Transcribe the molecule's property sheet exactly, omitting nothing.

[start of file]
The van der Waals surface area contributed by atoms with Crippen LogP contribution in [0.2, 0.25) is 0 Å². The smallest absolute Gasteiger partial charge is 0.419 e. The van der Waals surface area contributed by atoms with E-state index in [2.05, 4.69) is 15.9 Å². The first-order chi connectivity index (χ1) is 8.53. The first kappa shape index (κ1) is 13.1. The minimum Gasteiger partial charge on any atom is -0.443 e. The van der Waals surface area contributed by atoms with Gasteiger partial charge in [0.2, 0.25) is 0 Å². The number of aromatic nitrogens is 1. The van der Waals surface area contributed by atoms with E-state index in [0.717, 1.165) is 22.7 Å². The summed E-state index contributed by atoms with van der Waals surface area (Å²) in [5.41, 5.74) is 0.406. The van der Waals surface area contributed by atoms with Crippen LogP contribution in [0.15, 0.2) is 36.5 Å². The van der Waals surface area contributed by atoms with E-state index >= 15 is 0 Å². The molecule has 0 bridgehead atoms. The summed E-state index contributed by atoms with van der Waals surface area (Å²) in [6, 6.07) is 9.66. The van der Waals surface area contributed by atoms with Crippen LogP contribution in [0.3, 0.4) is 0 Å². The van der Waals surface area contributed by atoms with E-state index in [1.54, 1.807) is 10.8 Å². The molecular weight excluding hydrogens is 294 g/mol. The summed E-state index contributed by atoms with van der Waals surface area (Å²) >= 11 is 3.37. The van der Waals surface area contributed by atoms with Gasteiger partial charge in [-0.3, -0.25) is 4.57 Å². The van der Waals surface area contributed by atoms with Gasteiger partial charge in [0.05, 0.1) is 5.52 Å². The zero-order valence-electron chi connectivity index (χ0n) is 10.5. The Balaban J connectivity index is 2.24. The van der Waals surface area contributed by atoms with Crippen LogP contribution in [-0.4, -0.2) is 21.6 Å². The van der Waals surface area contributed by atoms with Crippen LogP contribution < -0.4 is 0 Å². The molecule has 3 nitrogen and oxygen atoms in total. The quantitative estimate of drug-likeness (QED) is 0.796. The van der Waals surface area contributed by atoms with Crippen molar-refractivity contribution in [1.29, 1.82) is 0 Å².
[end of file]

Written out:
The van der Waals surface area contributed by atoms with Crippen LogP contribution in [0.2, 0.25) is 0 Å². The smallest absolute Gasteiger partial charge is 0.419 e. The van der Waals surface area contributed by atoms with E-state index in [2.05, 4.69) is 15.9 Å². The first-order chi connectivity index (χ1) is 8.53. The first kappa shape index (κ1) is 13.1. The minimum Gasteiger partial charge on any atom is -0.443 e. The van der Waals surface area contributed by atoms with Gasteiger partial charge in [0.2, 0.25) is 0 Å². The number of aromatic nitrogens is 1. The van der Waals surface area contributed by atoms with E-state index in [0.717, 1.165) is 22.7 Å². The summed E-state index contributed by atoms with van der Waals surface area (Å²) in [5.41, 5.74) is 0.406. The van der Waals surface area contributed by atoms with Crippen LogP contribution in [0.15, 0.2) is 36.5 Å². The van der Waals surface area contributed by atoms with E-state index >= 15 is 0 Å². The molecule has 0 bridgehead atoms. The summed E-state index contributed by atoms with van der Waals surface area (Å²) in [6, 6.07) is 9.66. The van der Waals surface area contributed by atoms with Crippen LogP contribution in [0.3, 0.4) is 0 Å². The van der Waals surface area contributed by atoms with E-state index in [1.54, 1.807) is 10.8 Å². The molecular weight excluding hydrogens is 294 g/mol. The summed E-state index contributed by atoms with van der Waals surface area (Å²) >= 11 is 3.37. The van der Waals surface area contributed by atoms with Gasteiger partial charge in [-0.3, -0.25) is 4.57 Å². The van der Waals surface area contributed by atoms with Gasteiger partial charge in [0.05, 0.1) is 5.52 Å². The zero-order valence-electron chi connectivity index (χ0n) is 10.5. The Balaban J connectivity index is 2.24. The van der Waals surface area contributed by atoms with Crippen LogP contribution in [-0.4, -0.2) is 21.6 Å². The van der Waals surface area contributed by atoms with Crippen LogP contribution < -0.4 is 0 Å². The molecule has 3 nitrogen and oxygen atoms in total. The quantitative estimate of drug-likeness (QED) is 0.796. The van der Waals surface area contributed by atoms with Crippen molar-refractivity contribution in [1.29, 1.82) is 0 Å².